Earth 2200 -- life in a Star Trek world

June 12 2008 / by futuretalk / In association with Future
Category: Space   Year: Beyond   Rating: 5

By Dick Pelletier

What will life be like in 2200? Of course, nobody can predict the future with absolute certainty that far ahead; however, by multi-tracking technology advances and mixing reality with a dash of imagination, we can create a plausible scenario of what life might be like 192 years from now.

2200 citizens enjoy intelligence-multiplied a trillion-fold over 2008 biological brains. During the last 150 years, no one has experienced aging, unwanted death, or poverty; and in 2200, more people make their homes in space than on Earth.

The world was astounded in 2050 when NASA/EU probes discovered life on a planet five light years away. Inhabitants of this faraway world were sending similar probes to Earth during this same time period; each planet detected the other’s signal and both civilizations experienced their first contact with intelligent alien life.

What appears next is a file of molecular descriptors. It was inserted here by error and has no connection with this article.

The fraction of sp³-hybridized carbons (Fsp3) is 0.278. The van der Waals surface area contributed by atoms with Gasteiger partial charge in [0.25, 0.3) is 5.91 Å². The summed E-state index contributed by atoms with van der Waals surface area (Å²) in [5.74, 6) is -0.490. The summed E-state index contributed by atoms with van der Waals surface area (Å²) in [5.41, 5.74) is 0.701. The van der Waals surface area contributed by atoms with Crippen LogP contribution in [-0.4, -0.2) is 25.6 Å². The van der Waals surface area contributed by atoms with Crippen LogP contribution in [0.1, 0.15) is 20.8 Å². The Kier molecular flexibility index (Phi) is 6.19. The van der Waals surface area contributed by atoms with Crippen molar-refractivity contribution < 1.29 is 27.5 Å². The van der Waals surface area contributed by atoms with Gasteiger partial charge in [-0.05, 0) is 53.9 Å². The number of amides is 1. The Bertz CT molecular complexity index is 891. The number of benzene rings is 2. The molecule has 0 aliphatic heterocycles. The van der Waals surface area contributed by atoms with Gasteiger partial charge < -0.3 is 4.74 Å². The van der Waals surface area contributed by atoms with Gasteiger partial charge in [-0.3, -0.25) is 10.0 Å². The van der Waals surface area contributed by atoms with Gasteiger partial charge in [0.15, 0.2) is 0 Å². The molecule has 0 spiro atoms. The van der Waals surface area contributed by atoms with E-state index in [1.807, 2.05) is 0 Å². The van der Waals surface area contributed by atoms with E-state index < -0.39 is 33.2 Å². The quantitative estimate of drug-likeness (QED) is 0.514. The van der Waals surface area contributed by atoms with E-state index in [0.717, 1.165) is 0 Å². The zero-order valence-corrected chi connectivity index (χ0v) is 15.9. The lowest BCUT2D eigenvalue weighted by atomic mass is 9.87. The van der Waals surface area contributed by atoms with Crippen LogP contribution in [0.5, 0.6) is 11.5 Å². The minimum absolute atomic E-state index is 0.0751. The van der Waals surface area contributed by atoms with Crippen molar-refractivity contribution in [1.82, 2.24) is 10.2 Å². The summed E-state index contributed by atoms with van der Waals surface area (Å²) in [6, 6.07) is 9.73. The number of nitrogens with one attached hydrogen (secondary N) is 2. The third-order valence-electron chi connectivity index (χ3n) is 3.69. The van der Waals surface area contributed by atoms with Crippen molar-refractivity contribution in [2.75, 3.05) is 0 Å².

By 2075, utilizing newly-developed wormhole messaging systems, we had exchanged numerous communications with our new friends from planet “Darth”. We discovered many common interests as both worlds had recently experienced huge intelligence growth, which resulted in the transformation of their species into non-biological beings. It became obvious that cooperation would yield benefits to both worlds; thus Earth and Darth were first to join what would one day be known as “The Federation”.

As early as 2050, most humans sported non-biological bodies with powerful minds. Those who remained “biological” often found themselves struggling to find happiness and success; so by 2075, nearly everyone had switched to the stronger, but still considered to be human, non-biological body. The few conservatives who still resisted this technology eventually died out. (cont.)